How to know if quitting your job is a really bad idea


Is your boss a psychopath? Is your office full of backstabbers? Do you dream of saying #ByeFelicia and traveling like the cool kids on Instagram

There are plenty of good reasons to quit your job. In fact, quitting has practically become a thing lately, with the Bureau of Labor Statistics labor turnover data revealing around 3 million people voluntarily left their positions in the last month of 2016. 

But before you become one of the millions saying sayonara, you need to make sure that giving up your steady paycheck won't leave you broke AF

Here are four questions to ask yourself before you walk out the door.

Do you have an emergency fund?

The single most important thing to do before quitting a job is to make sure you have a financial cushion. As Mint explains, "No matter what you plan on doing outside of your day job, you need to have liquid funds available."

Start with the basics: You need cash to pay for your living expenses and put food on the table. Six months savings is the goal, especially if you're leaving your job with no immediate prospects in sight.

Unfortunately, many people without jobs don't have a big enough emergency fund and end up borrowing money to make ends meet. A study presented at the 2015 Federal Deposit Insurance Corp. Consumer Research Conference found unemployed households take on an average of $3,000 in additional consumer debt.  


Remember: Going into debt puts you at risk of financial disaster. And quitting without a solid plan could lead to make bad decisions based on desperation. 

How do you build an emergency fund? Start by cutting your expenses back as much as possible while you're still working. Then leave those extra funds in the bank — preferably in an interest-earning savings account — and get used to living on the pared down budget you'll need until your income goes back up.

What's the likelihood of finding a new job?

Before you quit, assess your future job prospects. This means everything from checking in with your professional contacts to looking at employment data for your geographic area and field of expertise.

Start with your contacts. Update your LinkedIn profile and pay attention to how many job openings sound right up your alley.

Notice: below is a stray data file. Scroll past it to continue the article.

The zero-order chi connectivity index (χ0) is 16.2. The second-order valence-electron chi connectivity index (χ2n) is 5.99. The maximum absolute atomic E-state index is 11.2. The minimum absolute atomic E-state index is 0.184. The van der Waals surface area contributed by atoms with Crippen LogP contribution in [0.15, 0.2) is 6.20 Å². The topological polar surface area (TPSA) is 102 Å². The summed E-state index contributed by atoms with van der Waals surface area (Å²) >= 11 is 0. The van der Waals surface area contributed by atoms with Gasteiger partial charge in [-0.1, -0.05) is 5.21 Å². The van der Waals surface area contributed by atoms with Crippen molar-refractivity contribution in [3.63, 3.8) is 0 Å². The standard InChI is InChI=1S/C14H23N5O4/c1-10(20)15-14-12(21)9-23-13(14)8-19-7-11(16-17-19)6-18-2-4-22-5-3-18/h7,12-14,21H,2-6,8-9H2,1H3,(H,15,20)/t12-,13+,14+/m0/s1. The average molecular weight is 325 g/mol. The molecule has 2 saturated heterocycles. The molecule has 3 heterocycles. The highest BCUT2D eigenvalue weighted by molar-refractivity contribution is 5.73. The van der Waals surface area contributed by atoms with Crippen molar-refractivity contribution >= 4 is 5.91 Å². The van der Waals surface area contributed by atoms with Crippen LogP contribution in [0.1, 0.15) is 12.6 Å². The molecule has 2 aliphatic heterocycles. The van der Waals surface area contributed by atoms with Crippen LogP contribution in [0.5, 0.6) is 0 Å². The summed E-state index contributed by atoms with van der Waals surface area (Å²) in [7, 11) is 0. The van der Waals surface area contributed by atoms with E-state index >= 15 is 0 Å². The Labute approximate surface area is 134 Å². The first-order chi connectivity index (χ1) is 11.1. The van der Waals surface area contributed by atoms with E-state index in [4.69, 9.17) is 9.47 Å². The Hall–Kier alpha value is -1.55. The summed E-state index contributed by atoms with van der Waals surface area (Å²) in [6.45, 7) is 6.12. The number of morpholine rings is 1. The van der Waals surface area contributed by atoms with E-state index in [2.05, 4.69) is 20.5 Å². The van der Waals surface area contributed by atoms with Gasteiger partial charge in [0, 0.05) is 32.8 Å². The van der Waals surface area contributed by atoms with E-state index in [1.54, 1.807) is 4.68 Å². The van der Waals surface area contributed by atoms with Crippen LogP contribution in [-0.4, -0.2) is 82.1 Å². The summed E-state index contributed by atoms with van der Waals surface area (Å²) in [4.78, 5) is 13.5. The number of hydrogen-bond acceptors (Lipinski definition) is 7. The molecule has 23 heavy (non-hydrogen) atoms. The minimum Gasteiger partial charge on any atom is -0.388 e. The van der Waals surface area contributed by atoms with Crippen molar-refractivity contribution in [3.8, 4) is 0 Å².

To search outside your network, check listings on job boards like Indeed and Monster. 

It also won't hurt to check Bureau of Labor Statistics for job outlooks for different positions along with unemployment rates by state and by industry.  

Remember, the longer you are out of work, the harder it can be to find a new job. No one wants to be condemned to the ranks of long-term unemployment. 

Are you in debt?

If you have student loan debt or other creditors you owe money to, quitting your job is probably not a good plan right now. 

Many millennials are delinquent on their student loan debt already. You could become one of them if you can't pay because you're unemployed. 

While you may be able to temporarily suspend or reduce student loan payments, interest keeps accruing while you are not paying. This increases the total amount you have to pay back. 

And most other creditors, like credit card and mortgage lenders, won't put your debts on hold until you can afford to pay them back. 

Before you quit, pay off the debt. You'll have one less monthly bill and won't have to worry about creditors coming after you

Is your retirement fund on track?

Retirement may seem a long way away, but if you don't save when you're young, it's much harder to catch up later.  

This AARP calculator tells you how much you should have saved based on your age, salary, expected pension and desired retirement age. Unfortunately, most millennials are way behind.  

This is bad... and quitting your job could make things worse. 

If you can keep setting aside money in an individual retirement account while unemployed, quitting won't leave you broke once you retire... although you will lose your employer's 401(k) matching contributions

You might also be okay putting additional retirement savings on hold if you are mostly on track before you quit your job. But if you're way behind, taking time off could mean you end up having to work a lot longer or live on much less. 

Whatever you do, don't even think about cashing out retirement money to live on after you quit your job. You'll be hit with taxes and penalties if you cash out your retirement account and will have to start all over in saving. 

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